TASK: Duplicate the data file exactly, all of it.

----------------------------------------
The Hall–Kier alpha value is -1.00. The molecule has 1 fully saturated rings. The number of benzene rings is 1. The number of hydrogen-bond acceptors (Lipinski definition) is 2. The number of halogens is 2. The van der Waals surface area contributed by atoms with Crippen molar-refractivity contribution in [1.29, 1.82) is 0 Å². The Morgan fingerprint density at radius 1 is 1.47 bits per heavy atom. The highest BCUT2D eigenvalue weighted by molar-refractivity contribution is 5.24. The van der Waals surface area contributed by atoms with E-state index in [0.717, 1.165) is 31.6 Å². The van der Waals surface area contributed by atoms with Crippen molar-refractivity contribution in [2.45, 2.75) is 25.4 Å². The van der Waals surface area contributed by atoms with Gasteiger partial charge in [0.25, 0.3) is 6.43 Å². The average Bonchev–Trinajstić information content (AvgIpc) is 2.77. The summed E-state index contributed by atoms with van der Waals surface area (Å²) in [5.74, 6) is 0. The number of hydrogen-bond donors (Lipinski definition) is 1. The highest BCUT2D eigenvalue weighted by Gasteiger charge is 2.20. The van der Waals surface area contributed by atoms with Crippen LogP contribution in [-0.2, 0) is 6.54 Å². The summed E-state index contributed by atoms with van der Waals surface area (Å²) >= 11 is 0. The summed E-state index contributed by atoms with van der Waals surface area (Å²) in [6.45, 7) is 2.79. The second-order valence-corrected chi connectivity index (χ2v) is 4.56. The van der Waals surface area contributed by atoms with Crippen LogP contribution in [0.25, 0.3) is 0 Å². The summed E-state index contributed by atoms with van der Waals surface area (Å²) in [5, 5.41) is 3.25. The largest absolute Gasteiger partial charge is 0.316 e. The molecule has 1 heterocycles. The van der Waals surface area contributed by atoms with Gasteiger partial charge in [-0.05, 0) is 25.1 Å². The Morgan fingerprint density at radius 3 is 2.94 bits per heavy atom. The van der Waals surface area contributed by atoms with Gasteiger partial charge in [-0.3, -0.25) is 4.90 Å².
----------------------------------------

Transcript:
The Hall–Kier alpha value is -1.00. The molecule has 1 fully saturated rings. The number of benzene rings is 1. The number of hydrogen-bond acceptors (Lipinski definition) is 2. The number of halogens is 2. The van der Waals surface area contributed by atoms with Crippen molar-refractivity contribution in [1.29, 1.82) is 0 Å². The Morgan fingerprint density at radius 1 is 1.47 bits per heavy atom. The highest BCUT2D eigenvalue weighted by molar-refractivity contribution is 5.24. The van der Waals surface area contributed by atoms with E-state index in [0.717, 1.165) is 31.6 Å². The van der Waals surface area contributed by atoms with Crippen molar-refractivity contribution in [2.45, 2.75) is 25.4 Å². The van der Waals surface area contributed by atoms with Gasteiger partial charge in [0.25, 0.3) is 6.43 Å². The average Bonchev–Trinajstić information content (AvgIpc) is 2.77. The summed E-state index contributed by atoms with van der Waals surface area (Å²) in [5.74, 6) is 0. The number of hydrogen-bond donors (Lipinski definition) is 1. The highest BCUT2D eigenvalue weighted by Gasteiger charge is 2.20. The van der Waals surface area contributed by atoms with Crippen LogP contribution in [-0.2, 0) is 6.54 Å². The summed E-state index contributed by atoms with van der Waals surface area (Å²) >= 11 is 0. The summed E-state index contributed by atoms with van der Waals surface area (Å²) in [6.45, 7) is 2.79. The second-order valence-corrected chi connectivity index (χ2v) is 4.56. The van der Waals surface area contributed by atoms with Crippen LogP contribution in [0.25, 0.3) is 0 Å². The summed E-state index contributed by atoms with van der Waals surface area (Å²) in [5, 5.41) is 3.25. The largest absolute Gasteiger partial charge is 0.316 e. The molecule has 1 heterocycles. The van der Waals surface area contributed by atoms with Gasteiger partial charge in [-0.05, 0) is 25.1 Å². The Morgan fingerprint density at radius 3 is 2.94 bits per heavy atom. The van der Waals surface area contributed by atoms with Gasteiger partial charge in [-0.3, -0.25) is 4.90 Å².